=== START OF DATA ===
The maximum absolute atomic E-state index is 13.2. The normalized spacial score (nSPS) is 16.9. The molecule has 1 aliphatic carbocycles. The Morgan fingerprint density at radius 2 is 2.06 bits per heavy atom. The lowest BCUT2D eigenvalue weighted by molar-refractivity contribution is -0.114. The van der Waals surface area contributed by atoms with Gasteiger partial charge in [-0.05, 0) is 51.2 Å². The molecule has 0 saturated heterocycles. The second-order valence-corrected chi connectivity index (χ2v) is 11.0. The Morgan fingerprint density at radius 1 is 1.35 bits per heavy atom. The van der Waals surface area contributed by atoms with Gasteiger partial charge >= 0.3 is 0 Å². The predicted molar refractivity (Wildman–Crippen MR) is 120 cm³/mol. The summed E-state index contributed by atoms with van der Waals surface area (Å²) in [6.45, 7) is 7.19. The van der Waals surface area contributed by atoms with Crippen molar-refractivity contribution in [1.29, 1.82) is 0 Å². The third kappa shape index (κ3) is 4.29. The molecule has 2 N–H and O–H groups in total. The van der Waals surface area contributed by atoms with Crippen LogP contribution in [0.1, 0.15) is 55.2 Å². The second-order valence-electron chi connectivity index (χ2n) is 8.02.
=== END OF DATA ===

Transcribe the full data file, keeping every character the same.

The maximum absolute atomic E-state index is 13.2. The normalized spacial score (nSPS) is 16.9. The molecule has 1 aliphatic carbocycles. The Morgan fingerprint density at radius 2 is 2.06 bits per heavy atom. The lowest BCUT2D eigenvalue weighted by molar-refractivity contribution is -0.114. The van der Waals surface area contributed by atoms with Gasteiger partial charge in [-0.05, 0) is 51.2 Å². The molecule has 0 saturated heterocycles. The second-order valence-corrected chi connectivity index (χ2v) is 11.0. The Morgan fingerprint density at radius 1 is 1.35 bits per heavy atom. The van der Waals surface area contributed by atoms with Gasteiger partial charge >= 0.3 is 0 Å². The predicted molar refractivity (Wildman–Crippen MR) is 120 cm³/mol. The summed E-state index contributed by atoms with van der Waals surface area (Å²) in [6.45, 7) is 7.19. The van der Waals surface area contributed by atoms with Crippen molar-refractivity contribution in [1.29, 1.82) is 0 Å². The third kappa shape index (κ3) is 4.29. The molecule has 2 N–H and O–H groups in total. The van der Waals surface area contributed by atoms with Crippen LogP contribution in [0.1, 0.15) is 55.2 Å². The second-order valence-electron chi connectivity index (χ2n) is 8.02.